{\displaystyle b\pi (V)\leq \pi (U)\leq (1-b)\pi (V)}

where

p

(

U

)

{\displaystyle \pi (U)}

is the sum of the node weights in U. This is also an NP-hard problem. An approximation algorithm has been designed for this problem, and the core idea is that G has a b-balanced cut of size S, then we find a b′-balanced cut of size

O

(

S

log

n

b

−

b

′

)

{\displaystyle O\left(S\log {\frac {n}{b}}-b’\right)}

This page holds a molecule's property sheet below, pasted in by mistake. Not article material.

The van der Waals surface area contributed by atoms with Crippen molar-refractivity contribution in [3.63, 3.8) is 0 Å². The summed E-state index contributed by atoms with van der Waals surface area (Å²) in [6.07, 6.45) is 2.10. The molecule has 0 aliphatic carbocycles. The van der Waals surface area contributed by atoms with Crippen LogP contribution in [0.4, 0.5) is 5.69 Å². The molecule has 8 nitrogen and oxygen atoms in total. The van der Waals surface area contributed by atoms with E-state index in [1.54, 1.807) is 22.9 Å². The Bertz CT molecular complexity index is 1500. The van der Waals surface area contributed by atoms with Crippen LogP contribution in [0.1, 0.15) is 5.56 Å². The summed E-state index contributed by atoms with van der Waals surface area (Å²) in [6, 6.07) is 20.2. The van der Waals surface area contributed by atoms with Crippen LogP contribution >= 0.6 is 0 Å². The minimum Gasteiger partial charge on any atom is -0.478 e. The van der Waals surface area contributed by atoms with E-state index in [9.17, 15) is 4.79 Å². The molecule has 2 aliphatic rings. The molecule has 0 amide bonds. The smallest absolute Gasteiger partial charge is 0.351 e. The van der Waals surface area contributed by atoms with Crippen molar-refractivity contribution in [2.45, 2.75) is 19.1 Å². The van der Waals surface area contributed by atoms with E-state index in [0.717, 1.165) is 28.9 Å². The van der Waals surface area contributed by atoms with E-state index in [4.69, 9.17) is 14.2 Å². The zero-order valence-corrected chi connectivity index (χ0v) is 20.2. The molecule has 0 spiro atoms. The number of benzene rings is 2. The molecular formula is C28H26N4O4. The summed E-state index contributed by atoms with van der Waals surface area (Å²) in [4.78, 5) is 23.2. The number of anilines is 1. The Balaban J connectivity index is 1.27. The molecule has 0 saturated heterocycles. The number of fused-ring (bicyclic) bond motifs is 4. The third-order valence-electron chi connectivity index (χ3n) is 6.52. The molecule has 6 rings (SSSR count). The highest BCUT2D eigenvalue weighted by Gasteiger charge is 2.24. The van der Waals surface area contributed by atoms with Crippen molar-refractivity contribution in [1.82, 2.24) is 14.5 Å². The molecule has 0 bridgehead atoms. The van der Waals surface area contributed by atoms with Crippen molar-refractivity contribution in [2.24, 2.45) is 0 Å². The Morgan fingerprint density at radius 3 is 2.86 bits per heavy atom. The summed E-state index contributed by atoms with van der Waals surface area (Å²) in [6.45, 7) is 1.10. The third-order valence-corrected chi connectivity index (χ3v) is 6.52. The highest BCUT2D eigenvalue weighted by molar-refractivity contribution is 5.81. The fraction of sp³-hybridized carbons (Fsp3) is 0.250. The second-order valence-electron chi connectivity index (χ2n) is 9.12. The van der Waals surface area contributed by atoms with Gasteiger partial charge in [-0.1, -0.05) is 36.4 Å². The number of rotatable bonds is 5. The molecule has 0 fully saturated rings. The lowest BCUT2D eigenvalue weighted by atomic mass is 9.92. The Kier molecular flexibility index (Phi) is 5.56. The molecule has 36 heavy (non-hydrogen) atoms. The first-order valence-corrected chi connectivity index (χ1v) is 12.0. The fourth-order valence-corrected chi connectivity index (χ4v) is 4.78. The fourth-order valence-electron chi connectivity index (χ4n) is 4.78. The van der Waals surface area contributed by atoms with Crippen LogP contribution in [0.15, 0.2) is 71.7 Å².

for any b’ where b′ < b and b′ ≤ 1/3. Then we repeat the process then finally obtain the result that total weight of the edges in the cut is at most O ( S log n b − b ′ ) {\displaystyle O\left({\frac {S\log n}{b-b'}}\right)} . It is helpful to find a layout of minimum size when designing a VLSI circuit. Such a problem can often be modeled as a graph embedding problem. The objective is to find an embedding for which the layout area is minimized. Finding the minimum layout area is also NP-hard. An approximation algorithm has been introduced and the result is O ( log 6 n ) {\displaystyle O(\log ^{6}n)} times optimal. Given an n-node graph G and an embedding of K n {\displaystyle K_{n}} in G, Chung et al. defined the forwarding index of the embedding to be the maximum number of paths (each corresponding to an edge of K n {\displaystyle K_{n}} ) that pass through any node of G. The objective is to find an embedding that minimizes the forwarding index. Using embedding approaches it is possible to bound the node and edge-forwarding indices to within an O ( log n ) {\displaystyle O(\log n)} -factor for every graph G. Tragoudas uses the approximation algorithm for balanced separators to find a set of O ( ( R log n + n R ) log n R ) {\displaystyle O\left((R\log n+{\sqrt {nR}})\log {\frac {n}{R}}\right)} edges whose removal from a bounded-degree graph G results in a planar graph, where R is the minimum number of edges that need to be removed from G before it becomes planar. It remains an open question if there is a polylog n times optimal approximation algorithm for R.